from The American Heritage® Dictionary of the English Language, 4th Edition
- n. A lid or flap covering an aperture, such as the gill cover in some fishes or the horny shell cover in snails or other mollusks.
from Wiktionary, Creative Commons Attribution/Share-Alike License
- n. A covering flap or lidlike structure in plants and animals, such as a gill cover
from the GNU version of the Collaborative International Dictionary of English
- n. The lid of a pitcherform leaf.
- n. The lid of the urnlike capsule of mosses.
- n. Any lidlike or operculiform process or part.
- n. The fold of integument, usually supported by bony plates, which protects the gills of most fishes and some amphibians; the gill cover; the gill lid.
- n. The principal opercular bone in the upper and posterior part of the gill cover.
- n. The lid closing the aperture of various species of shells, as the common whelk. See Illust. of Gastropoda.
- n. Any lid-shaped structure closing the aperture of a tube or shell.
from The Century Dictionary and Cyclopedia
- n. A lid or cover; in natural history, a part, organ, or structure which forms a lid, flap, or cover.
from WordNet 3.0 Copyright 2006 by Princeton University. All rights reserved.
- n. a hard flap serving as a cover for (a) the gill slits in fishes or (b) the opening of the shell in certain gastropods when the body is retracted
The snail in the middle with the aperture of its shell sealed with an operculum is Pomatias elegans.
In the case of P. elegans, the foot has to come out first to move the operculum, which is attached to the foot, out of the way.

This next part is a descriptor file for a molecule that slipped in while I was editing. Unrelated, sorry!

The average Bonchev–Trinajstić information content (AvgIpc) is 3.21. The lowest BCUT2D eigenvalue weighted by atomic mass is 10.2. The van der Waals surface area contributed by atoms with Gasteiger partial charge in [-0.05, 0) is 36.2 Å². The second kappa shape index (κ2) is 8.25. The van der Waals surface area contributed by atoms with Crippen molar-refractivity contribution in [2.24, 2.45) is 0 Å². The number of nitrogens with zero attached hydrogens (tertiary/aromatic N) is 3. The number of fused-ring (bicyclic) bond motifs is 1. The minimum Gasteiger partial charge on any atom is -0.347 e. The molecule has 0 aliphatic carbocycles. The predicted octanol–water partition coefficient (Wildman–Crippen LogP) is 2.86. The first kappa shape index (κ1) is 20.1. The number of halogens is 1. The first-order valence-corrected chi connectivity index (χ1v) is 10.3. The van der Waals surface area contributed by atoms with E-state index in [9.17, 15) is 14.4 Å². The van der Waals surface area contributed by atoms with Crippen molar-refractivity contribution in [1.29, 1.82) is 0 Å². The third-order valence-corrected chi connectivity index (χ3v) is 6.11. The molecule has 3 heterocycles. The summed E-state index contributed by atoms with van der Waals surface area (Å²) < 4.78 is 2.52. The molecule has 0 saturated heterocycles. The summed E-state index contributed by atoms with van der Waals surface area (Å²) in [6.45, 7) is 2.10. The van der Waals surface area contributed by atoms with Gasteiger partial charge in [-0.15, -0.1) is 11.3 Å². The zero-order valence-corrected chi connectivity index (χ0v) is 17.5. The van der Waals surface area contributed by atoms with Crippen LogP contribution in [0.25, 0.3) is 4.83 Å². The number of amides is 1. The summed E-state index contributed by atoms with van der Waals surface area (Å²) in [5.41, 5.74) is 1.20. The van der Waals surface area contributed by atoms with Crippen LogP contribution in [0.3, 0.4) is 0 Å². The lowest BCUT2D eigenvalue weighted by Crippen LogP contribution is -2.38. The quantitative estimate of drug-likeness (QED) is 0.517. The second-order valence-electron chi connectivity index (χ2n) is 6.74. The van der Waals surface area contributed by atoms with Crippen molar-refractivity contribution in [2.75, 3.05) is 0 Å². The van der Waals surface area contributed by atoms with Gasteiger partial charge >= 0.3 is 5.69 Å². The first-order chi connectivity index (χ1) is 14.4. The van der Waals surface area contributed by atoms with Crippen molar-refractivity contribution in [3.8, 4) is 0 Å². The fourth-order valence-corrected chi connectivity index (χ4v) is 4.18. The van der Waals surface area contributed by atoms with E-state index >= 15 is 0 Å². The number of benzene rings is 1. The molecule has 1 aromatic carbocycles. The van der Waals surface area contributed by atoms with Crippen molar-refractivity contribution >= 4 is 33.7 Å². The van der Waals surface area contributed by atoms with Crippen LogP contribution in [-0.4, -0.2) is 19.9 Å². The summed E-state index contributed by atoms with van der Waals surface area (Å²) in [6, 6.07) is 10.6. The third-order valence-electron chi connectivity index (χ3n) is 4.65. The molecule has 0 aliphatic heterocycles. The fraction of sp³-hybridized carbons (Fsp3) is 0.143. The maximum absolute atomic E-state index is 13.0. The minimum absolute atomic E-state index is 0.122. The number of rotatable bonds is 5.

These latter filaments do not appear externally, and indeed a membrane, termed the operculum (Fig. 2, op), is developed from the front of each series of branchial apertures, Fig. 3.
Well, I think it's a Batillaria minima; I found it among Batillaria minima and the microsculpture of its shell, its operculum and the morphology of its head look like those of Batillaria minima.
Car passes the living room, an operculum widens into sluice — red filigree arches and gray fish mouth cleaves the heel of air — and seals again within its glistened sleeve.
Ammonites had an operculum (pl. opercula) as well.
You can see the snail's operculum deep inside the aperture.
In the 1st photo the aperture is mostly covered by the thin operculum, while in the 2nd photo, the snail's foot is pushing the operculum arrow out of the way.
So, if the snail that I identified as Assiminea succinea didn't have an operculum, it would likely to be a stylommatophoran, although, as Tim noted, it did not have 2 pairs of tentacles.
But why does H. concavum, which doesn't have an operculum, have to put its foot out first?